Spoon played the Bowery Ballroom last night, a surprisingly small venue for such a large band. But I'm not complaining. As wonderful as Spoon was, it would be unfair not to mention David Vandervelde, who did a fantastic job of getting the crowd all riled up by ending his set with The Stones' "Cocksucker Blues" and his own "Nothing, No." Vandervelde's audience went from about fifteen to capacity in thirty seconds after he started playing.
I must admit, I first listened to Spoon for a really dumb reason. I read an article on the band and as soon as I saw the name "Britt Daniel," I knew I had to hear them. I mean, come on. Britt Daniel? That name is ridiculous. His parents must have really wanted him to be a rock star before he was born and thought long and hard about what to name him in order for that to be accomplished. Anyway, it worked, and last night Spoon effortlessly sounded like one of the most distinct and engaging bands around right now. Spoon has always sounded like a punk rock Beatles to me, and last night Daniel's voice was SPOT on as this generation's raspy Lennon. If everyone else's instrument had been out of tune and there had been microphones on the sound of dying animals, Britt Daniel's voice could over power them all. Their less-is-more approach to songwriting shined as well, and until you see Spoon live, it's hard to understand how important it is to their sound. There is rarely much going on musically in a Spoon song and the band has definitely adopted the K.I.S.S. technique to songwriting. It's a daring move and seems almost harder to execute well than turning up the guitars and rocking out as hard as possible. To be able to get that much energy from a basic bass and drums combo is a great achievement.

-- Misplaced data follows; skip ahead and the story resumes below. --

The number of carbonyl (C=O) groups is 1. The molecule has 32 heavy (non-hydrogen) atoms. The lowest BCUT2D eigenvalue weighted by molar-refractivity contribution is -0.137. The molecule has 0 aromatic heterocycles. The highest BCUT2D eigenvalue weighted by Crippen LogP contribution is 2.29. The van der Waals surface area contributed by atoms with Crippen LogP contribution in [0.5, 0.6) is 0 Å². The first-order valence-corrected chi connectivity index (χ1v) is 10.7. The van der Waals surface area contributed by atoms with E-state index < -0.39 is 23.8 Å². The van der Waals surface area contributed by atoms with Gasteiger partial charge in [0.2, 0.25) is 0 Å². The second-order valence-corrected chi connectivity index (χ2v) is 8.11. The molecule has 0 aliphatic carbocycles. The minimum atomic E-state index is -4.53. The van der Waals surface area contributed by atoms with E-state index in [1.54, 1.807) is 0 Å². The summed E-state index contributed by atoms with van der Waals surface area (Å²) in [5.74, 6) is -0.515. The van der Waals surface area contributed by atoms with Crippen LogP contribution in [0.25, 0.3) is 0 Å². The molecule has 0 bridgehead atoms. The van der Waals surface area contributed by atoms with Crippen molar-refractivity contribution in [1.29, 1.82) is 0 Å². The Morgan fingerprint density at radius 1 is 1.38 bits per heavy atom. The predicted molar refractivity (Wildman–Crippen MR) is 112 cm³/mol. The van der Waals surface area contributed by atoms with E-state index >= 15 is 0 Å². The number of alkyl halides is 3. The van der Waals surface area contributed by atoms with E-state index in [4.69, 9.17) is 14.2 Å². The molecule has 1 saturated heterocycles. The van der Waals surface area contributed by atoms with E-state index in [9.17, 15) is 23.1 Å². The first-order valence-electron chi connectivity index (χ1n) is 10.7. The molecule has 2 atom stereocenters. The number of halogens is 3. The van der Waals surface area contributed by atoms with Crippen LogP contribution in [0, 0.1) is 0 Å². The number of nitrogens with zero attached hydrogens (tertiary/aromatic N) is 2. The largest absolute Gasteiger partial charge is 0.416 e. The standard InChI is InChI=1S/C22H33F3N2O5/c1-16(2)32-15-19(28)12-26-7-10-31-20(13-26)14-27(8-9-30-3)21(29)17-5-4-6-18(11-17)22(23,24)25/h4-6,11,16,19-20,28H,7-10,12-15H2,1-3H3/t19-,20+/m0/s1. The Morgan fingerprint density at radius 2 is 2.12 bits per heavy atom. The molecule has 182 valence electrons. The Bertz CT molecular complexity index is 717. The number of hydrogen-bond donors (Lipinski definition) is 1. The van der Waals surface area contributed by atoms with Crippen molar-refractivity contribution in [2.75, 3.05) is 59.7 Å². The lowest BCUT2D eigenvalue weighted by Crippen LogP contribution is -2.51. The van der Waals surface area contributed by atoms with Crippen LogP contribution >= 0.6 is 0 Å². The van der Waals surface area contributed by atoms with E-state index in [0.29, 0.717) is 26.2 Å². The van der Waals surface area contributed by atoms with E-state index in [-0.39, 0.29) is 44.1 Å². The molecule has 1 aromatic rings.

It also shocked me as to how many "hits" Spoon has. It seemed as though every song they played was a single and although I honestly haven't listened to Spoon in a while, I seemed to know the lyrics to every song. As soon as they played songs like "The Beast And Dragon, Adored," "I Turn My Camera On" and "Stay Don't Go," I suddenly found myself enjoying the hell out of tunes that I had forgotten about out of pure overexposure. The new songs from their upcoming album, Ga Ga Ga Ga Ga were enormous, and although I'm not sure of their names, that album is going to be fantastic. No surprise there.
I'm not sure how to sum up such a great show, so I'll just say, "Bravo."